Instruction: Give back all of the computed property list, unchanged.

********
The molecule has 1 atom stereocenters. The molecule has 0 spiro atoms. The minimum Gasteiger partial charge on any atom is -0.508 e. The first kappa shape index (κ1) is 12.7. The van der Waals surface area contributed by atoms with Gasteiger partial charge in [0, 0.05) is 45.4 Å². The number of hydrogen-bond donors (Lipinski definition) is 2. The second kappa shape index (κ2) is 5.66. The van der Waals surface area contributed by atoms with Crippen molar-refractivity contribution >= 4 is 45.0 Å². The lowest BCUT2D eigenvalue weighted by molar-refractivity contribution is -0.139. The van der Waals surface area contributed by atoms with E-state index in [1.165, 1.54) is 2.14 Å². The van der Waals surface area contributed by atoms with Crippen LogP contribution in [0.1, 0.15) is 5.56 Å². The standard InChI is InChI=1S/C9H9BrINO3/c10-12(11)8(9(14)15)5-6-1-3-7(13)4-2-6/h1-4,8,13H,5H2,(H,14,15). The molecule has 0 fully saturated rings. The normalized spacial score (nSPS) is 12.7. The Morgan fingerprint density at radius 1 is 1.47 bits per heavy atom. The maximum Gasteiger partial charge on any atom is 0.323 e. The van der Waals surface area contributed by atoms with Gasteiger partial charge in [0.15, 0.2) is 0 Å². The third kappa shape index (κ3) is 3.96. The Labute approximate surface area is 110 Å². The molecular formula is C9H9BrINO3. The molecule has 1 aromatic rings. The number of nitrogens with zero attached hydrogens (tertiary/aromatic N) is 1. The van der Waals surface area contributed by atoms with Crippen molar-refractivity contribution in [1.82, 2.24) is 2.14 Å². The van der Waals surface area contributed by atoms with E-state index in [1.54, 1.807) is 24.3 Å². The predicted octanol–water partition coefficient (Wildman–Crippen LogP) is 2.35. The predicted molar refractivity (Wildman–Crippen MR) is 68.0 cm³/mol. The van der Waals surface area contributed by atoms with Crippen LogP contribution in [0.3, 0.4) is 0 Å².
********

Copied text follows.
The molecule has 1 atom stereocenters. The molecule has 0 spiro atoms. The minimum Gasteiger partial charge on any atom is -0.508 e. The first kappa shape index (κ1) is 12.7. The van der Waals surface area contributed by atoms with Gasteiger partial charge in [0, 0.05) is 45.4 Å². The number of hydrogen-bond donors (Lipinski definition) is 2. The second kappa shape index (κ2) is 5.66. The van der Waals surface area contributed by atoms with Crippen molar-refractivity contribution >= 4 is 45.0 Å². The lowest BCUT2D eigenvalue weighted by molar-refractivity contribution is -0.139. The van der Waals surface area contributed by atoms with E-state index in [1.165, 1.54) is 2.14 Å². The van der Waals surface area contributed by atoms with Crippen LogP contribution in [0.1, 0.15) is 5.56 Å². The standard InChI is InChI=1S/C9H9BrINO3/c10-12(11)8(9(14)15)5-6-1-3-7(13)4-2-6/h1-4,8,13H,5H2,(H,14,15). The molecule has 0 fully saturated rings. The normalized spacial score (nSPS) is 12.7. The Morgan fingerprint density at radius 1 is 1.47 bits per heavy atom. The maximum Gasteiger partial charge on any atom is 0.323 e. The van der Waals surface area contributed by atoms with Gasteiger partial charge in [0.15, 0.2) is 0 Å². The third kappa shape index (κ3) is 3.96. The Labute approximate surface area is 110 Å². The molecular formula is C9H9BrINO3. The molecule has 1 aromatic rings. The number of nitrogens with zero attached hydrogens (tertiary/aromatic N) is 1. The van der Waals surface area contributed by atoms with Crippen molar-refractivity contribution in [1.82, 2.24) is 2.14 Å². The van der Waals surface area contributed by atoms with E-state index in [1.54, 1.807) is 24.3 Å². The predicted octanol–water partition coefficient (Wildman–Crippen LogP) is 2.35. The predicted molar refractivity (Wildman–Crippen MR) is 68.0 cm³/mol. The van der Waals surface area contributed by atoms with Crippen LogP contribution in [0.3, 0.4) is 0 Å².